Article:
ROCK SPRINGS – When a few faculty and staff members at Western Wyoming Community College told student Elvis Nkezabahizi that he would make a good nominee for the college’s Outstanding Graduate award, the young man from Rwanda, Africa said he felt flattered. When it was announced at Western’s annual awards banquet on April 30 that Elvis had been awarded that honor for 2015, the future architectural engineer said he was just as surprised by the number of nominations he had received – 13 – as he was by the fact that he had won.
“I didn’t know I had all of this support, all of these people keeping me in mind as an outstanding graduate,” Elvis said just a few days before the May 15 commencement ceremony at which he delivered an address to his fellow graduates.
“There are a lot of students that are really qualified that I could think of. I didn’t think I would have as much of a chance as the students I had in mind. So I was very surprised,” he said with a grin. “I was really happy about it. I am still.”
Elvis, 21, came to the United States from Rwanda to pursue studies in architectural engineering, a discipline that is not offered in his home country. He decided on that field because it combines his strengths and interests in drawing, math, and physics.
“I felt like it was something I was meant to do,” he explained. “Because I didn’t want to compromise my dreams of becoming an architectural engineer, I decided I would go to another country to follow my dreams and pursue education in architectural engineering.”
Elvis said that Western offered him the opportunity to begin his college career in a supportive learning environment at a nationally ranked two-year college – seventh in the nation, according to the most recent Washington Monthly College Guide ranking of two-year schools - with small class sizes and affordable tuition.
“I chose Western because it was easier for me to begin here, at a community college, rather than going to a four-year institution where there would be a lot of expenses for learning the same material academically,” he said. “Western was really affordable and it had a high rank.”
But the young international student discovered much more at Western than just an acclaimed and affordable place to earn his Associate of Science degree with an emphasis in engineering; Elvis also found a caring, close-knit educational community where fellow students, faculty and staff helped him to evolve from a slightly introverted personality into a student who became so comfortable interacting with peers and strangers that he joined Western’s Student Ambassadors group, which leads campus tours for prospective students and their parents.
“I was that kind of person who would just sit alone, keep a distance from people,” Elvis recalled. “But when I got to this community college…everyone was trying to talk to me, approaching me. Even though I was trying to sit alone, they would come and sit with me. I was like, ‘OK, there is no escape from this. I guess I’ve got to be involved.’ Once I (joined) the ambassadors, I really liked it, and I started to join other activities.”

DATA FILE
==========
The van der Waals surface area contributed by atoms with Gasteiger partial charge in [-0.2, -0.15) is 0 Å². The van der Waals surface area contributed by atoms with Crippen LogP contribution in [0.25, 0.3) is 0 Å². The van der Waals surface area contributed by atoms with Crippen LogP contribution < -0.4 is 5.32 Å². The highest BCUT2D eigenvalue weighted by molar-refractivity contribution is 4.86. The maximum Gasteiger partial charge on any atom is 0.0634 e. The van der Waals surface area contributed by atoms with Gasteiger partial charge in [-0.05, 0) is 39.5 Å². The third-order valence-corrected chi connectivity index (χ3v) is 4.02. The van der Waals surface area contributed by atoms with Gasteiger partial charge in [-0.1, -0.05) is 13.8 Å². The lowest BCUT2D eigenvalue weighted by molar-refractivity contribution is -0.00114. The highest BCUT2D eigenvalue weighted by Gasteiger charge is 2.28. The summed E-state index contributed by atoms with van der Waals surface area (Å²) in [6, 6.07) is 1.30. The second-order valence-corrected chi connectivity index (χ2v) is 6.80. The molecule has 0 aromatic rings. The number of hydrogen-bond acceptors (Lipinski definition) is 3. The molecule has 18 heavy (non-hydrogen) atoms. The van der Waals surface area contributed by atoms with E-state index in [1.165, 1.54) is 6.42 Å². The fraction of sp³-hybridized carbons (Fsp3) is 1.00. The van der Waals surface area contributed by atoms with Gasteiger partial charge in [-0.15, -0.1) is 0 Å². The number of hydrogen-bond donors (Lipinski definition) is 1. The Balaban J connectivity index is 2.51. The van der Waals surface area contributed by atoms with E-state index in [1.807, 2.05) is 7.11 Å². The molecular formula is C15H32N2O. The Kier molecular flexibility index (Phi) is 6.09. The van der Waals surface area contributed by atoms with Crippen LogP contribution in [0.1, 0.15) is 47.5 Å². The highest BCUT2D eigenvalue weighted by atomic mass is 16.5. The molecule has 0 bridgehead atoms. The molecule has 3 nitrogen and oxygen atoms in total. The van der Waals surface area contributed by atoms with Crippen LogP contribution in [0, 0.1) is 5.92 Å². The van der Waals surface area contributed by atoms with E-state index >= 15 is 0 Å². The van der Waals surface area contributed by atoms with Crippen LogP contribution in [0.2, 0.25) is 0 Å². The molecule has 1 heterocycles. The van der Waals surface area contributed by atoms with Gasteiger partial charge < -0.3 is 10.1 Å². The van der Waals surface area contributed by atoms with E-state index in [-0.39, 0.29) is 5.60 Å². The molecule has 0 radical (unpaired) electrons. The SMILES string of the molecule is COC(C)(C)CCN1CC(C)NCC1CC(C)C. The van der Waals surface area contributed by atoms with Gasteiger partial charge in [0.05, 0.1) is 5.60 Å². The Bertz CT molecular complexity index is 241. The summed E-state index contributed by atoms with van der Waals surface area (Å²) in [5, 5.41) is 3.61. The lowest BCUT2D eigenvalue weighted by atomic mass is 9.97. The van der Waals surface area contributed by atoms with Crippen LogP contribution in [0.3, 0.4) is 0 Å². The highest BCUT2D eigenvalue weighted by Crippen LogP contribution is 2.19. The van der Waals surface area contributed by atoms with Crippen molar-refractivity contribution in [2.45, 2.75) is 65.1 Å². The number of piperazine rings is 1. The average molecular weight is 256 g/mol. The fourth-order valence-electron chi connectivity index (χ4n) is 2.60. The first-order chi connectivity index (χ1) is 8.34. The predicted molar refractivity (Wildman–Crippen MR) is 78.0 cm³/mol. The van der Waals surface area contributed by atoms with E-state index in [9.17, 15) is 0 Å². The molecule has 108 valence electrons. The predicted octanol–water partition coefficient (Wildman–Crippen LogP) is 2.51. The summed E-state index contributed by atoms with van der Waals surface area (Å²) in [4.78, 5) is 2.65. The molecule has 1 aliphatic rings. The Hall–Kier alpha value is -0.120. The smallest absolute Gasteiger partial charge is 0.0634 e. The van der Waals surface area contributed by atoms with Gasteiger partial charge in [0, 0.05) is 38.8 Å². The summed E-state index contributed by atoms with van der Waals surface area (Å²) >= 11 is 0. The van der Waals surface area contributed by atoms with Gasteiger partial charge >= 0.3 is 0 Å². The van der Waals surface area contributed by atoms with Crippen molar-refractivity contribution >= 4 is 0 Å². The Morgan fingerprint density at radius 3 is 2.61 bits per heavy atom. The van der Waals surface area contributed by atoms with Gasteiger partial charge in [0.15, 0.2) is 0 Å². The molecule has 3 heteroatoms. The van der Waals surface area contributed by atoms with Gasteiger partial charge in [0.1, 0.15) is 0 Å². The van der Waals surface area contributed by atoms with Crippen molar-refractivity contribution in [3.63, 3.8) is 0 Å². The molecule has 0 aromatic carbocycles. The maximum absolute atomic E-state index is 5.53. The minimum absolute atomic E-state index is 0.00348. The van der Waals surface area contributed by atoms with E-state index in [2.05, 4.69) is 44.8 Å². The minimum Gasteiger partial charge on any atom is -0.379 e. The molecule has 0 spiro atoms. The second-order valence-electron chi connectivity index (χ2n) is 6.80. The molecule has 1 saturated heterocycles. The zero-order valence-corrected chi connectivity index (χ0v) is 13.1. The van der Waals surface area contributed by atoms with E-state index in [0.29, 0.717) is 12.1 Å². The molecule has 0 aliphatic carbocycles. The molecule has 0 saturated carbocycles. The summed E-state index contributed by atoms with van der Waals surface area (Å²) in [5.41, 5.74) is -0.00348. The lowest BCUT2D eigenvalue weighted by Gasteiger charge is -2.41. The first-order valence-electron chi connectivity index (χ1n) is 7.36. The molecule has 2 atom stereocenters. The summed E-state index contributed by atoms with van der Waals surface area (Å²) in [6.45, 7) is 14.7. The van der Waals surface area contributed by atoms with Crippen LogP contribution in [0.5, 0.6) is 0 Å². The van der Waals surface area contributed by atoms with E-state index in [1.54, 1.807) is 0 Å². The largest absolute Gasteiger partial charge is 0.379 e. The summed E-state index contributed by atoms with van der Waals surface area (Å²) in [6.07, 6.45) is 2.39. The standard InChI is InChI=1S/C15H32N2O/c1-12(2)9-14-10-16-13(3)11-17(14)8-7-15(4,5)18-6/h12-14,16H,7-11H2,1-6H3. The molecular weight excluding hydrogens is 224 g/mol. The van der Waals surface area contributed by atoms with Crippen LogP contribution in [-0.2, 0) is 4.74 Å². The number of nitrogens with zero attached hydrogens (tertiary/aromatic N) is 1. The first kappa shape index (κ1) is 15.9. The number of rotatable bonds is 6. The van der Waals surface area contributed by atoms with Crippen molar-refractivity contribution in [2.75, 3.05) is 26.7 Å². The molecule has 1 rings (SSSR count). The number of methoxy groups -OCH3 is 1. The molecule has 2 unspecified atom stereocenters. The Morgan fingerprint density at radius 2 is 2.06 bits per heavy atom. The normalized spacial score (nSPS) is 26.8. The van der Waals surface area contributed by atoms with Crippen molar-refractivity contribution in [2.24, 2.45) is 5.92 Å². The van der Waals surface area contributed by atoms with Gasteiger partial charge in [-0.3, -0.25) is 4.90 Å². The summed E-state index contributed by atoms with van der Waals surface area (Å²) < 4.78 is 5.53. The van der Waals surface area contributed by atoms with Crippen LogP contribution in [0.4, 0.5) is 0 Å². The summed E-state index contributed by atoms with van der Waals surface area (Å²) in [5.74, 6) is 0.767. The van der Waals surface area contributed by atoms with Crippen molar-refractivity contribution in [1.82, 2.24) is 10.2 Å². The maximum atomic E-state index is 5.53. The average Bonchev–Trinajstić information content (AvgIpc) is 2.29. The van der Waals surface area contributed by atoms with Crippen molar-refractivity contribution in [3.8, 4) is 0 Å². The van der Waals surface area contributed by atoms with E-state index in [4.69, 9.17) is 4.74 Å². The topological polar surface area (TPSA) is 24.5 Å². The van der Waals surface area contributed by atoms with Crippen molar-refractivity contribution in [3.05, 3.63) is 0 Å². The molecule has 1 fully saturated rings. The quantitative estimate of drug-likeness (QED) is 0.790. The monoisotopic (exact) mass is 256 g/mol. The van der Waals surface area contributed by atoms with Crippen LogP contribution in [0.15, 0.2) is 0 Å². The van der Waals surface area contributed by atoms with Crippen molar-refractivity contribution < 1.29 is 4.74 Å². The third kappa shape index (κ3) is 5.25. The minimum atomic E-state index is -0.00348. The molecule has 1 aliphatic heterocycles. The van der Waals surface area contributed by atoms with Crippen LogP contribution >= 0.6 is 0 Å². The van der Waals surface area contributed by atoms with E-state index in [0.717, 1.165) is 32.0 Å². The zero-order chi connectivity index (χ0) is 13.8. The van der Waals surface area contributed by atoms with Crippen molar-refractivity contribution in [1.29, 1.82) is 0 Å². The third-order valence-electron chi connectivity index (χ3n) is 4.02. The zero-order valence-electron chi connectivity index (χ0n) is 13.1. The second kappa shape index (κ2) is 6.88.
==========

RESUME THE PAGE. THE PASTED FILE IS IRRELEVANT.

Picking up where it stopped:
Elvis has also worked as a peer tutor who helps students succeed in their physics and math courses. He is a member of Phi Theta Kappa Honor Society, and he and a group of fellow students launched Student United Way of Southwest Wyoming. It’s the United Way’s first student group in the state.
“Basically, we volunteer and help the community in any way we can,” he said. “It doesn’t have to be at the school. We also do activities off campus. Whenever we are invited to help with an activity, be it a fundraiser, be it helping students to learn how to read, we go and help.”
Academically, Elvis said, Western has been a challenging but rewarding place to learn. He credited the faculty with going the extra mile to help students master the material.
“I like the fact that Western is such a small community,” he said. “I know people who I could ask for help if I needed help. There are small classes. You can ask your instructor for help. Even outside of class, they can find time for you.
“And it was easy to make friends,” he added. “Because the community is friendly, I was able to have a lot of friends and improve my English, because I have a lot of friends to talk to in English. That was one of the problems I was facing in Rwanda – I didn’t have people I could talk to in English.”
Elvis’s Outstanding Graduate award is just one of many examples of how Western recognizes student achievement. Elvis said he feels appreciated at Western, which is something he believed was lacking at his own high school in Rwanda.
“But Western, the very first semester, I did good, and I got a certificate from the president,” he recalled. “I thought, ‘Oh, this is really good. I feel like part of the school community.’ I feel like they know who I am and they know I am putting in hard work and they are really recognizing that. I felt good about it.”
Elvis already has a job lined up with a local engineering firm; he plans to work for a year in order to save money and continue working toward his bachelor’s degree in architectural engineering, possibly at the University of Wyoming.
Elvis said his public speaking class at Western and his involvement with the Student Ambassadors and other activities prepared him for the task of speaking in front of many hundreds of people like he did at commencement.
“I’m telling you, I wouldn’t stand in front of a crowd and say anything before I started being involved and talking with people. It really helped a lot, very much,” he said.